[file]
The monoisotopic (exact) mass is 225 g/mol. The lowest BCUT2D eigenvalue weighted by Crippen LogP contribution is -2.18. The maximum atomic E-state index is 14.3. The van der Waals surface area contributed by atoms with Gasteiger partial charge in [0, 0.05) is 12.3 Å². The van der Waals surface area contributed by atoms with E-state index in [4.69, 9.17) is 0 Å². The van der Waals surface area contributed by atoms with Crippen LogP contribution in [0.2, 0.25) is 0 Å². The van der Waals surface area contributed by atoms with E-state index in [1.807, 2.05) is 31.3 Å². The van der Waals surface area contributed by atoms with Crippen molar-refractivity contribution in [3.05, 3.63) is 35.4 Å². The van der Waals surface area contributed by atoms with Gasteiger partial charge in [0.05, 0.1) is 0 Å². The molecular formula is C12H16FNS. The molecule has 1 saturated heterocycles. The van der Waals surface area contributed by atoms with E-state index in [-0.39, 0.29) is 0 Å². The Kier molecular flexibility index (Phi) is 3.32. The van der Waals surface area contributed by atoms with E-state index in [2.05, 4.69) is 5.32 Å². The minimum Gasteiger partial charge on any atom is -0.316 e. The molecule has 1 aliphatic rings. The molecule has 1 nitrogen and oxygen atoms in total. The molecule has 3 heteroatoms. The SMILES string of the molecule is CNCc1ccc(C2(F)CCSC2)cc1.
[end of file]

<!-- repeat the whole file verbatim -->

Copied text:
The monoisotopic (exact) mass is 225 g/mol. The lowest BCUT2D eigenvalue weighted by Crippen LogP contribution is -2.18. The maximum atomic E-state index is 14.3. The van der Waals surface area contributed by atoms with Gasteiger partial charge in [0, 0.05) is 12.3 Å². The van der Waals surface area contributed by atoms with E-state index in [4.69, 9.17) is 0 Å². The van der Waals surface area contributed by atoms with Crippen LogP contribution in [0.2, 0.25) is 0 Å². The van der Waals surface area contributed by atoms with E-state index in [1.807, 2.05) is 31.3 Å². The van der Waals surface area contributed by atoms with Crippen molar-refractivity contribution in [3.05, 3.63) is 35.4 Å². The van der Waals surface area contributed by atoms with Gasteiger partial charge in [0.05, 0.1) is 0 Å². The molecular formula is C12H16FNS. The molecule has 1 saturated heterocycles. The van der Waals surface area contributed by atoms with E-state index in [-0.39, 0.29) is 0 Å². The Kier molecular flexibility index (Phi) is 3.32. The van der Waals surface area contributed by atoms with E-state index in [2.05, 4.69) is 5.32 Å². The minimum Gasteiger partial charge on any atom is -0.316 e. The molecule has 1 aliphatic rings. The molecule has 1 nitrogen and oxygen atoms in total. The molecule has 3 heteroatoms. The SMILES string of the molecule is CNCc1ccc(C2(F)CCSC2)cc1.